Our friend Carl Alexander wrote a (possibly) inflammatory but true argument for Delicious Brains this week. It reflects a lot of thoughts I’ve had as I’ve spent the last few years as one of the small minority of people trying to span the roles of “WordPress” and “modern PHP” developer. In short, he’s said all I’ve thought in a fair, even handed, and useful way. While action is hardly guaranteed, helping to reach a public consensus about the state of WordPress PHP is the first step in evolving toward making it a modern PHP project (if that’s ever desired by enough of the right people, of course).
Here’s maybe the most important (to me) of Carl’s many good points:
Part of the reason for that is WordPress is a legacy application. The WordPress project itself is more than 15 years old, but it’s also a fork of another project called b2/cafelog. This was an open source project that had already existed for a few years before Matt and Mike decided to fork it. So all things considered WordPress is a lot closer to 20 years old.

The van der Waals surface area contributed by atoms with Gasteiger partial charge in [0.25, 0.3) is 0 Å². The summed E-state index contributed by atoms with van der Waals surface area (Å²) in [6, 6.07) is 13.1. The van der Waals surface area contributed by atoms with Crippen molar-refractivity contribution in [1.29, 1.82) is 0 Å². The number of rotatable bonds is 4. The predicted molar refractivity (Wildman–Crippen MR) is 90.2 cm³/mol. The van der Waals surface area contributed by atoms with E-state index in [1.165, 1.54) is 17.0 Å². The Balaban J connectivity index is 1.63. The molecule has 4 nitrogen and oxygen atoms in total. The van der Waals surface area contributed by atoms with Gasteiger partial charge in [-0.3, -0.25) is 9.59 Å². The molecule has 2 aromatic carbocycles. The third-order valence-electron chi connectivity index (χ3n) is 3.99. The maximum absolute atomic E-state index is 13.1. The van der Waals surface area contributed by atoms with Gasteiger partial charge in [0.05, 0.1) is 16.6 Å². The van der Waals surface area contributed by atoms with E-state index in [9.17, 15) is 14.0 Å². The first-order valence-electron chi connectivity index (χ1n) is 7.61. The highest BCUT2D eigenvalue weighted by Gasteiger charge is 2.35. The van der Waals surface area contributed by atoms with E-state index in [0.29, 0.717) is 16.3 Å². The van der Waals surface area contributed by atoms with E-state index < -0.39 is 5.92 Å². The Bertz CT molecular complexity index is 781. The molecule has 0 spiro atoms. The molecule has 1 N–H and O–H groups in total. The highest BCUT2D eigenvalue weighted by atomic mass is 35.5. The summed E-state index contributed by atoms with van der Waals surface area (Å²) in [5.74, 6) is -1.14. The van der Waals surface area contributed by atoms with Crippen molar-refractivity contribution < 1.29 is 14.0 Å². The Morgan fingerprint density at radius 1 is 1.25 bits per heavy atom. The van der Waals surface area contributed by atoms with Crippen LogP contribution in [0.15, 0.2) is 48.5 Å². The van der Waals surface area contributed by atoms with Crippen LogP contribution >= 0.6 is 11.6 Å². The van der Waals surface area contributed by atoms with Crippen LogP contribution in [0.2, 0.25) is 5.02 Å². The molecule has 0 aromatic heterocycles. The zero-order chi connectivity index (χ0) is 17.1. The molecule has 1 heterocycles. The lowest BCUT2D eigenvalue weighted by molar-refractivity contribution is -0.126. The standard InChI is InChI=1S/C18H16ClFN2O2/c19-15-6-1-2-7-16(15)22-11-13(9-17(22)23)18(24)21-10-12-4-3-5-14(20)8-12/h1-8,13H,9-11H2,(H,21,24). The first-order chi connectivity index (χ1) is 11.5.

Working with software that old brings unique challenges. Case in point: Your development practices tilt towards not keeping up with what others may be doing in the industry. This is especially true with WordPress. That’s because the PHP ecosystem wasn’t at all like it is now when the WordPress project started.
Keep reading the article at WPShout. The article was originally written by David Hayes on 2020-02-12 15:15:34.
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This article was written by David Hayes and originally published on WPShout.